Norika Sefa • Director of Looking for Venera
“I didn’t want the film to exploit the poverty of Balkan countries”
by Teresa Vena
- We talked to the Kosovar director, whose feature debut played in the Tiger Competition of International Film Festival Rotterdam
Prague-based Kosovar director Norika Sefa presented her first feature film Looking for Venera [+see also:
interview: Norika Sefa
film profile] in the Tiger Competition of Rotterdam’s IFFR. Her coming-of-age drama was shot in Kosovo with an ensemble composed of mostly non-actors. She wanted to show a picture of Kosovo far from exotic stereotypes, and told us about the main challenges in producing the film and how she worked with her actors.
Cineuropa: How did you develop the story? What was your inspiration?
Norika Sefa: I wanted to tell a story based in Kosovo, but that wouldn't reproduce the stereotypes for which the country is known abroad. So basically, I didn't want to show some traditional costumes nor evoke an exotic feeling. I didn’t want the film to exploit the poverty of Balkan countries. However tradition itself is the very core of the story and so is family. I, myself, grew up in a big family and so this is a topic dear to me. Living for many years abroad, I was nevertheless a bit insecure about what my approach would look like. I wanted the film to have a lot of layers, but with a focus on relationships. Everything from the outside such as nature, for example, would appear only through the characters. I was curious about what would appear from the development of the characters and how the actors’ interpretation might influence the film.
Was it difficult to get the film funded?
We got some funding from the Kosovo Cinematography Center, but it was not enough. That is why we also needed the co-production with Macedonia. That was very important, since it made the post-production process possible.
How did you find your two main actresses?
We saw a lot of girls, around 1000, by visiting different cities. At some point, the girl that would play the role of Venera was singing loudly outside the school and that was how we found her.
In Kosovo, people have a difficult relation to the camera. The country and the people are very present in the news, so the press often points cameras at them. It was important that when we started with the film that we didn't let them think too much about the camera first. We lived in the house where we would be shooting, rehearsing, making the actors feel at ease with their new surroundings. At the beginning, the camera wasn't on. I wanted everything to be kept very grounded. And to accentuate this, I also asked my own grandmother to play the grandmother in the film.
How did you form the ensemble of the boys?
I was living with my cinematographer in the same place where we would shoot and observed the reactions of the young people there. We approached them afterwards, not mentioning the film in itself or telling them about the exact script at first.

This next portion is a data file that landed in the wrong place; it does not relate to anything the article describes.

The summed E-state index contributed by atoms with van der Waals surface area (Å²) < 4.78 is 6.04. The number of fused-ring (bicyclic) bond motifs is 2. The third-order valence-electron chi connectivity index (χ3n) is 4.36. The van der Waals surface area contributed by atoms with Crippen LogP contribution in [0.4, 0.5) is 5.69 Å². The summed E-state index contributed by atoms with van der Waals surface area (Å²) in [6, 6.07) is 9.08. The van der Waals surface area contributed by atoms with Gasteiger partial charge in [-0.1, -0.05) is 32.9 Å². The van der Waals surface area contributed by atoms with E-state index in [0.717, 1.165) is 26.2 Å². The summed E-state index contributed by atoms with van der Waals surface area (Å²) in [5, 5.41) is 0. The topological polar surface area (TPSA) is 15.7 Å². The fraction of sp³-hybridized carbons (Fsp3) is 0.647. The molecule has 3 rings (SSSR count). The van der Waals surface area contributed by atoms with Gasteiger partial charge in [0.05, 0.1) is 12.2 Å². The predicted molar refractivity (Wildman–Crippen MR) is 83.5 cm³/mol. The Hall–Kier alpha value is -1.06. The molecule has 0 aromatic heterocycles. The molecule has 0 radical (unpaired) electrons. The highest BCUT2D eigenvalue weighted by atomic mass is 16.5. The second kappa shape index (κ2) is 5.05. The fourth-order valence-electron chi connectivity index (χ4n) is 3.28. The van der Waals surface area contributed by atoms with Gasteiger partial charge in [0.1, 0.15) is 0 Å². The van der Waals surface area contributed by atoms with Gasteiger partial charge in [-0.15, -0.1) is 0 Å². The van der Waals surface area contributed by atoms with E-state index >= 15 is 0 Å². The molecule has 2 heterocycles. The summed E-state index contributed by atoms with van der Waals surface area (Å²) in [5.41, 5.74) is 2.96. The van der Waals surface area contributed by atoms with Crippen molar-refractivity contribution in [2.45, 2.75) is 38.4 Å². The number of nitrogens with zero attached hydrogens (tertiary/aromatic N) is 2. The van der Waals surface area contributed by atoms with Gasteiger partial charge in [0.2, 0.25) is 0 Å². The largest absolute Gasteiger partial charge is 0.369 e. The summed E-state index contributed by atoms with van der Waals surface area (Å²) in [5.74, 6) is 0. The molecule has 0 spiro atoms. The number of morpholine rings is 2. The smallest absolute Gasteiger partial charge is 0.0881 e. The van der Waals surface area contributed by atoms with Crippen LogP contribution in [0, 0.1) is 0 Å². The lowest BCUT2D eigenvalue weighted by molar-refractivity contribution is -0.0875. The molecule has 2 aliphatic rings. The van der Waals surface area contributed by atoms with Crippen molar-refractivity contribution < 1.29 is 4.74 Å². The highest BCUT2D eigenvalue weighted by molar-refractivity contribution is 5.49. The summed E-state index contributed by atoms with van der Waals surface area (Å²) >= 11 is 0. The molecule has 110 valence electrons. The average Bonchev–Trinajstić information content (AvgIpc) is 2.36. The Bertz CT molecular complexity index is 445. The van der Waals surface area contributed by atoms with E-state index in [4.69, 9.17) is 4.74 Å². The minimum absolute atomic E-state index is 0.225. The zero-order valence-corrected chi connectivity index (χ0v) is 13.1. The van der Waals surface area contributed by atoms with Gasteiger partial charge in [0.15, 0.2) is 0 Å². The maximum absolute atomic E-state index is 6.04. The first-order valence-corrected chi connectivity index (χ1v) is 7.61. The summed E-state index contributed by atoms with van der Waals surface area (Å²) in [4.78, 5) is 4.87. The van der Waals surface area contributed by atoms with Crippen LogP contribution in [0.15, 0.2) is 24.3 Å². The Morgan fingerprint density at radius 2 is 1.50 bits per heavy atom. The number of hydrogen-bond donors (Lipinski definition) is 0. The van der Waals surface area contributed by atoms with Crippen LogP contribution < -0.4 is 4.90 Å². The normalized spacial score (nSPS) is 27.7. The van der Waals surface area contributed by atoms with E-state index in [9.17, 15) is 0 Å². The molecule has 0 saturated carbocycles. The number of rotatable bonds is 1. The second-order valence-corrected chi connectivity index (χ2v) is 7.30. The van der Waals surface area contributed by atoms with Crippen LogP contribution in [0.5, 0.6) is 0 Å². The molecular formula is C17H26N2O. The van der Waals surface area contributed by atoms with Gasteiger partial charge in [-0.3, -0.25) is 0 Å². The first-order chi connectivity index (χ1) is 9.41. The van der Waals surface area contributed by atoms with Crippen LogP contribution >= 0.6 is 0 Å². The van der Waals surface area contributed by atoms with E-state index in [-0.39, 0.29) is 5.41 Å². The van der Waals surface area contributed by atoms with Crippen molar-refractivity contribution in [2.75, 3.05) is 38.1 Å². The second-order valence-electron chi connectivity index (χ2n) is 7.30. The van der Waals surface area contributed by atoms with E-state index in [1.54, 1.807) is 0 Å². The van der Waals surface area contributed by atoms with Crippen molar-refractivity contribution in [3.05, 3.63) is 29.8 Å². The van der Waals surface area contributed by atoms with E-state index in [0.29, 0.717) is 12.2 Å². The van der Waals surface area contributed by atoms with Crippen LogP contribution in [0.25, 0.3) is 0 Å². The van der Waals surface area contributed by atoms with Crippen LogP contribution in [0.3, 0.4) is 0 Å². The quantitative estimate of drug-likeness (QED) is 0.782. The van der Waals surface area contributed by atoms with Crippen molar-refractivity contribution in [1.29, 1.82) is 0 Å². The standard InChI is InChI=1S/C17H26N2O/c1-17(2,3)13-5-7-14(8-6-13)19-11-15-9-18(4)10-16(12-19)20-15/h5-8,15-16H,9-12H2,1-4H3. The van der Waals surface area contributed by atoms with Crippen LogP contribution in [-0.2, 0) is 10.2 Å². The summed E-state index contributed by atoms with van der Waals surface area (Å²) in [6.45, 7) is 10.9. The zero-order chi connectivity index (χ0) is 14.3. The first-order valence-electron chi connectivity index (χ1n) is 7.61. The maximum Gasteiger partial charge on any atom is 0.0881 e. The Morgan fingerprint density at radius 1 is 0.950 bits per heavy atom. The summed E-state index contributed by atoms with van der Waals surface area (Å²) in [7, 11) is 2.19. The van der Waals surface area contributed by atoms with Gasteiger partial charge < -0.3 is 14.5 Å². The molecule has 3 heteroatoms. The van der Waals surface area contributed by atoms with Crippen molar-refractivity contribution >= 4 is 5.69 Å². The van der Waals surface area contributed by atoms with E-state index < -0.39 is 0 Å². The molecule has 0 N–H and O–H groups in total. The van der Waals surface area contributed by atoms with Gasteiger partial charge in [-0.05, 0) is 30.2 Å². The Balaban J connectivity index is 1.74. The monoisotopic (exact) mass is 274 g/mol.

Where did you shoot exactly?
We shot in a small town in Kosovo, at the border with Macedonia.
You choose to place the camera very close to the protagonists. Why was that important?
Some would say that being close to the characters shows a documentary approach. For me it was more important to be near the girls and follow their logic. I was adapting to their age, following their curiosity and recreating their reactions, which can go from one extreme to the other. Before the camera was actually on, we worked on their energy, building the reactions and the characters, and then we filmed what followed. I stayed curious about what happened when the camera went on and was excited.
What was the aesthetic concept of the film in general?
The most important thing was that everything could be explained from the point of view of the main character. She is aware of what happens around her, but we don't necessarily see all of it. This concept applies to the surroundings such as nature, but also when it comes to the sound mix.
What was the most important message you want to transmit with your film?
I wanted to tell the story of a girl in a traditional and patriarchal society. It doesn’t have to be she that changes, rather the other people around her can change because of her reaction to them. My wish was that it wouldn’t be so much the protagonists who would develop and change throughout the film, but rather the audience. The viewer goes on a journey and ideally feels the emotions of the characters.
What were the biggest challenges you faced while making this film?
In the first place, it was difficult to find funding for the production. Then, it was a big challenge to avoid everybody in the country learning about the project and trying to influence it. I had to protect the film crew and the actors so that they would not be exploited. I didn't want their energy to be compromised. Such a topic could have easily led to misunderstandings. When we talk about sexuality, there is a tendency for people in Kosovo to think about preconceptions and I didn't want the characters, and therefore the actors, to be victimised.
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